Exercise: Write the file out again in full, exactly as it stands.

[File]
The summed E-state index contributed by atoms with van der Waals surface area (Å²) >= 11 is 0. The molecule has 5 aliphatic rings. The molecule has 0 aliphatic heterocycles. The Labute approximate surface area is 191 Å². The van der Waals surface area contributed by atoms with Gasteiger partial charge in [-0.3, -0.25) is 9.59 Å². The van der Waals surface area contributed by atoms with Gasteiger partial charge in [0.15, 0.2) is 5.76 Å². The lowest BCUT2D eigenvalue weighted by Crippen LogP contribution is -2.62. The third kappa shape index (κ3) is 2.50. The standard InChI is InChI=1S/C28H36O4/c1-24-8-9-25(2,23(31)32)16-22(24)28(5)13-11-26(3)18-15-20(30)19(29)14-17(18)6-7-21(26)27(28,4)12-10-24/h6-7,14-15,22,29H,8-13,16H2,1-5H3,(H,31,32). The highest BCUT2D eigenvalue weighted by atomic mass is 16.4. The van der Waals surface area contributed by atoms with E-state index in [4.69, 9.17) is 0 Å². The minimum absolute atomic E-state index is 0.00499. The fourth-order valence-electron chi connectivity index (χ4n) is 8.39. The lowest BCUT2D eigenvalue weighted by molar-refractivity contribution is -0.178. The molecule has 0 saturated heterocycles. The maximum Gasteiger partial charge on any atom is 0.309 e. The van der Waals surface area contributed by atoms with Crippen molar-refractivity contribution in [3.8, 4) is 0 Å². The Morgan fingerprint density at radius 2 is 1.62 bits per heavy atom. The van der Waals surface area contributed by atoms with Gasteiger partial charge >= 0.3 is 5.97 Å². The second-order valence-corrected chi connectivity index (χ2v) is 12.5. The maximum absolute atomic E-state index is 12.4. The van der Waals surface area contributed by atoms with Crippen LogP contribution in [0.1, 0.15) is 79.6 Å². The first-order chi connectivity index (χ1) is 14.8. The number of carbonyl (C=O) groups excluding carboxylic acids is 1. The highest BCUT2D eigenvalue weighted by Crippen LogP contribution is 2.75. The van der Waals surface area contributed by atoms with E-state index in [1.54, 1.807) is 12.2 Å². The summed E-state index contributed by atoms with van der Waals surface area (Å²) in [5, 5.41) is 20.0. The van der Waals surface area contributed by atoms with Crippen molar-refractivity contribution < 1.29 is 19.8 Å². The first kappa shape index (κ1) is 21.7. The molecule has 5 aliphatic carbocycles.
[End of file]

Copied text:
The summed E-state index contributed by atoms with van der Waals surface area (Å²) >= 11 is 0. The molecule has 5 aliphatic rings. The molecule has 0 aliphatic heterocycles. The Labute approximate surface area is 191 Å². The van der Waals surface area contributed by atoms with Gasteiger partial charge in [-0.3, -0.25) is 9.59 Å². The van der Waals surface area contributed by atoms with Gasteiger partial charge in [0.15, 0.2) is 5.76 Å². The lowest BCUT2D eigenvalue weighted by Crippen LogP contribution is -2.62. The third kappa shape index (κ3) is 2.50. The standard InChI is InChI=1S/C28H36O4/c1-24-8-9-25(2,23(31)32)16-22(24)28(5)13-11-26(3)18-15-20(30)19(29)14-17(18)6-7-21(26)27(28,4)12-10-24/h6-7,14-15,22,29H,8-13,16H2,1-5H3,(H,31,32). The highest BCUT2D eigenvalue weighted by atomic mass is 16.4. The van der Waals surface area contributed by atoms with E-state index in [4.69, 9.17) is 0 Å². The minimum absolute atomic E-state index is 0.00499. The fourth-order valence-electron chi connectivity index (χ4n) is 8.39. The lowest BCUT2D eigenvalue weighted by molar-refractivity contribution is -0.178. The molecule has 0 saturated heterocycles. The maximum Gasteiger partial charge on any atom is 0.309 e. The van der Waals surface area contributed by atoms with Crippen molar-refractivity contribution in [3.8, 4) is 0 Å². The Morgan fingerprint density at radius 2 is 1.62 bits per heavy atom. The van der Waals surface area contributed by atoms with Gasteiger partial charge >= 0.3 is 5.97 Å². The second-order valence-corrected chi connectivity index (χ2v) is 12.5. The maximum absolute atomic E-state index is 12.4. The van der Waals surface area contributed by atoms with Crippen LogP contribution in [0.1, 0.15) is 79.6 Å². The first-order chi connectivity index (χ1) is 14.8. The number of carbonyl (C=O) groups excluding carboxylic acids is 1. The highest BCUT2D eigenvalue weighted by Crippen LogP contribution is 2.75. The van der Waals surface area contributed by atoms with E-state index in [1.54, 1.807) is 12.2 Å². The summed E-state index contributed by atoms with van der Waals surface area (Å²) in [5, 5.41) is 20.0. The van der Waals surface area contributed by atoms with Crippen molar-refractivity contribution < 1.29 is 19.8 Å². The first kappa shape index (κ1) is 21.7. The molecule has 5 aliphatic carbocycles.